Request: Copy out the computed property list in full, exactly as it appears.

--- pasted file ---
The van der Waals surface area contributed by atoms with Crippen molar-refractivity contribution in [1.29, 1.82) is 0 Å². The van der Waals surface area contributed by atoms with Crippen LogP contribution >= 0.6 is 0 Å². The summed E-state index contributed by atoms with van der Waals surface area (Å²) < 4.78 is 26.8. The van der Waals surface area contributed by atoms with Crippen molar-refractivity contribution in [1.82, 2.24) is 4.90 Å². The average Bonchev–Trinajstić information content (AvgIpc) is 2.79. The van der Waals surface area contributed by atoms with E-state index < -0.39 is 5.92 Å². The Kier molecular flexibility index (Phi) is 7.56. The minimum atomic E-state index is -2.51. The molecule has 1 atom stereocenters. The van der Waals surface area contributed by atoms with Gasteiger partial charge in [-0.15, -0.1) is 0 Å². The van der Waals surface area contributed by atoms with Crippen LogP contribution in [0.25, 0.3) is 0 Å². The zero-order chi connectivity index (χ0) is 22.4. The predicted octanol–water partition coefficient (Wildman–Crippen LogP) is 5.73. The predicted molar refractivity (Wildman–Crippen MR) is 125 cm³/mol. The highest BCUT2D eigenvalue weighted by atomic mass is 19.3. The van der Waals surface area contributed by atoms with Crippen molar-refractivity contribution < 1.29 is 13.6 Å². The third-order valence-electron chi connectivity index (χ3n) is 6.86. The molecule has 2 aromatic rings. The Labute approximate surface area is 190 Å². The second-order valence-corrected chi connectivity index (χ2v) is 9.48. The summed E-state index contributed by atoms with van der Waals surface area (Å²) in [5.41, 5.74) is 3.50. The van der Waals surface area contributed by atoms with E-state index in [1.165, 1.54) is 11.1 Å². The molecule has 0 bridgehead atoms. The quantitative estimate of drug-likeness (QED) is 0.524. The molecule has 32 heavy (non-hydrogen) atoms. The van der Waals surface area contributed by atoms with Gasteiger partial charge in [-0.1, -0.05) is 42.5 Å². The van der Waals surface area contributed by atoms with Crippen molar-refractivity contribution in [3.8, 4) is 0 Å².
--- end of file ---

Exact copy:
The van der Waals surface area contributed by atoms with Crippen molar-refractivity contribution in [1.29, 1.82) is 0 Å². The van der Waals surface area contributed by atoms with Crippen LogP contribution >= 0.6 is 0 Å². The summed E-state index contributed by atoms with van der Waals surface area (Å²) < 4.78 is 26.8. The van der Waals surface area contributed by atoms with Crippen molar-refractivity contribution in [1.82, 2.24) is 4.90 Å². The average Bonchev–Trinajstić information content (AvgIpc) is 2.79. The van der Waals surface area contributed by atoms with E-state index < -0.39 is 5.92 Å². The Kier molecular flexibility index (Phi) is 7.56. The minimum atomic E-state index is -2.51. The molecule has 1 atom stereocenters. The van der Waals surface area contributed by atoms with Gasteiger partial charge in [-0.15, -0.1) is 0 Å². The van der Waals surface area contributed by atoms with Crippen LogP contribution in [0.25, 0.3) is 0 Å². The zero-order chi connectivity index (χ0) is 22.4. The predicted octanol–water partition coefficient (Wildman–Crippen LogP) is 5.73. The predicted molar refractivity (Wildman–Crippen MR) is 125 cm³/mol. The highest BCUT2D eigenvalue weighted by atomic mass is 19.3. The van der Waals surface area contributed by atoms with Crippen molar-refractivity contribution < 1.29 is 13.6 Å². The third-order valence-electron chi connectivity index (χ3n) is 6.86. The molecule has 2 aromatic rings. The Labute approximate surface area is 190 Å². The second-order valence-corrected chi connectivity index (χ2v) is 9.48. The summed E-state index contributed by atoms with van der Waals surface area (Å²) in [5.41, 5.74) is 3.50. The van der Waals surface area contributed by atoms with E-state index in [1.165, 1.54) is 11.1 Å². The molecule has 0 bridgehead atoms. The quantitative estimate of drug-likeness (QED) is 0.524. The molecule has 32 heavy (non-hydrogen) atoms. The van der Waals surface area contributed by atoms with Gasteiger partial charge in [-0.1, -0.05) is 42.5 Å². The van der Waals surface area contributed by atoms with Crippen molar-refractivity contribution in [3.8, 4) is 0 Å².